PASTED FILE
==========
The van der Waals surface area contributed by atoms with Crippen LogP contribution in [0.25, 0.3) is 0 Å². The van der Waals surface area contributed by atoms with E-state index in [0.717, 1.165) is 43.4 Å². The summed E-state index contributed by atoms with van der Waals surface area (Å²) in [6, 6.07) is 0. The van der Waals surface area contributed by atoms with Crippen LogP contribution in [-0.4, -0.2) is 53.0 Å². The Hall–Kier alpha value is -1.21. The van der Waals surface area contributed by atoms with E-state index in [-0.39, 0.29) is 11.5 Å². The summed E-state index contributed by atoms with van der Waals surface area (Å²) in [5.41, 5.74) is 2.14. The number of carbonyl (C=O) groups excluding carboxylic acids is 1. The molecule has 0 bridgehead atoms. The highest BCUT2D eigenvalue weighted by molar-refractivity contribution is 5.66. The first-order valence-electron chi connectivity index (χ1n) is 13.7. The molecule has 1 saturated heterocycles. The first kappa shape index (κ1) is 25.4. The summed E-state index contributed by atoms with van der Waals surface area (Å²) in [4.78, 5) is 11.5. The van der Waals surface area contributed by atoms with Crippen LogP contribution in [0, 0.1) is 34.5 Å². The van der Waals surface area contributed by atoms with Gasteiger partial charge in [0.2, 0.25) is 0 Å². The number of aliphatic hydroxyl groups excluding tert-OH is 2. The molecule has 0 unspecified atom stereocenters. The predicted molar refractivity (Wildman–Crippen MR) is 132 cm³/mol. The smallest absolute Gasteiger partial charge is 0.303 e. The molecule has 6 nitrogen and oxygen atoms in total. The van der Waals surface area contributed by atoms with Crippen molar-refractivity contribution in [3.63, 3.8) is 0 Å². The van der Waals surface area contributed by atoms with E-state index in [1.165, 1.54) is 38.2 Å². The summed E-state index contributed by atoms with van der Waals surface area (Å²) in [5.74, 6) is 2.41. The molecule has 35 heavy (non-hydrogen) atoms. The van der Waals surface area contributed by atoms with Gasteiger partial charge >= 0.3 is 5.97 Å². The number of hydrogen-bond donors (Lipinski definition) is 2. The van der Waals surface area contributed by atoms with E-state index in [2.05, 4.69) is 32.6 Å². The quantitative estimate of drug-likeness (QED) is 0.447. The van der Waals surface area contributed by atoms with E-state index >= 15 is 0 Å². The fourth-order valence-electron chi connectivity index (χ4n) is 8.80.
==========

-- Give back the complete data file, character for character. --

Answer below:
The van der Waals surface area contributed by atoms with Crippen LogP contribution in [0.25, 0.3) is 0 Å². The van der Waals surface area contributed by atoms with E-state index in [0.717, 1.165) is 43.4 Å². The summed E-state index contributed by atoms with van der Waals surface area (Å²) in [6, 6.07) is 0. The van der Waals surface area contributed by atoms with Crippen LogP contribution in [-0.4, -0.2) is 53.0 Å². The Hall–Kier alpha value is -1.21. The van der Waals surface area contributed by atoms with E-state index in [-0.39, 0.29) is 11.5 Å². The summed E-state index contributed by atoms with van der Waals surface area (Å²) in [5.41, 5.74) is 2.14. The number of carbonyl (C=O) groups excluding carboxylic acids is 1. The molecule has 0 bridgehead atoms. The highest BCUT2D eigenvalue weighted by molar-refractivity contribution is 5.66. The first-order valence-electron chi connectivity index (χ1n) is 13.7. The molecule has 1 saturated heterocycles. The first kappa shape index (κ1) is 25.4. The summed E-state index contributed by atoms with van der Waals surface area (Å²) in [4.78, 5) is 11.5. The van der Waals surface area contributed by atoms with Crippen LogP contribution in [0, 0.1) is 34.5 Å². The van der Waals surface area contributed by atoms with Gasteiger partial charge in [0.2, 0.25) is 0 Å². The number of aliphatic hydroxyl groups excluding tert-OH is 2. The molecule has 0 unspecified atom stereocenters. The predicted molar refractivity (Wildman–Crippen MR) is 132 cm³/mol. The smallest absolute Gasteiger partial charge is 0.303 e. The molecule has 6 nitrogen and oxygen atoms in total. The van der Waals surface area contributed by atoms with Crippen molar-refractivity contribution in [3.63, 3.8) is 0 Å². The van der Waals surface area contributed by atoms with E-state index in [1.165, 1.54) is 38.2 Å². The summed E-state index contributed by atoms with van der Waals surface area (Å²) in [5.74, 6) is 2.41. The molecule has 35 heavy (non-hydrogen) atoms. The van der Waals surface area contributed by atoms with Gasteiger partial charge >= 0.3 is 5.97 Å². The number of hydrogen-bond donors (Lipinski definition) is 2. The van der Waals surface area contributed by atoms with E-state index in [2.05, 4.69) is 32.6 Å². The quantitative estimate of drug-likeness (QED) is 0.447. The van der Waals surface area contributed by atoms with E-state index >= 15 is 0 Å². The fourth-order valence-electron chi connectivity index (χ4n) is 8.80.